Barton Wins Chateaubriand Fellowship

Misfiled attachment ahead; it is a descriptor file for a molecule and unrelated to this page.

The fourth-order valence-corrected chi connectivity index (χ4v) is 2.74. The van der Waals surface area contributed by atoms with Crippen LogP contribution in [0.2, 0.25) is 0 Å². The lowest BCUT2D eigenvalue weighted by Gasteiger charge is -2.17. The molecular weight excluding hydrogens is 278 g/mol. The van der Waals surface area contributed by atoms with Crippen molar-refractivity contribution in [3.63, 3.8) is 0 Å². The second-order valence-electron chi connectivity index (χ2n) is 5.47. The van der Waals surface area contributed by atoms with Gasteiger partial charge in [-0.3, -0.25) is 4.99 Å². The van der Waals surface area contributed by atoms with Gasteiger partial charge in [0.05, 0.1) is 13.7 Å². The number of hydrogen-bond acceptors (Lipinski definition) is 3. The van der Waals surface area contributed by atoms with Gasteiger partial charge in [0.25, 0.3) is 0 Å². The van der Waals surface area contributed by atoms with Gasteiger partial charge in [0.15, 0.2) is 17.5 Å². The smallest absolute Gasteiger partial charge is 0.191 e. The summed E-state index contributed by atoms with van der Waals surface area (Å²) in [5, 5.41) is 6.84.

Environmental engineering graduate student Lauren Barton has won a Chateaubriand Fellowship from the Office for Science and Technology in the Embassy of France in the United States. Every year, it allows doctorate students enrolled in American universities to conduct research in France for up to 10 months. Lauren will be working at CEREGE--the Centre Européen de Recherche et d’Enseignement des Géosciences de l’Environnement--at the University of Aix-Marseille with international collaborator Jean-Yves Bottero, the director of CEREGE. The focus of her doctoral research is comprehensive risk forecasting of emerging contaminants specifically nanomaterials. She is working on developing a comprehensive model to predict the exposure of nanomaterials that are transported through wastewater treatment plants (WWTP). The model will incorporate the key processes in WWT as well as fate and transport through land application of biosolids. The objective will be to design a comprehensive exposure assessment of nanomaterials in the environment that can be combined with toxicological data to produce and understanding of the risk associated with the materials. While in France, Lauren intends to work specifically on improving my model and decreasing the inherent uncertainty through laboratory experimentation to more accurately determine various model parameters. Chateaubriand Fellowship recipients receive a stipend, a round trip ticket to France and health insurance. Her adviser in Professor Mark Wiesner.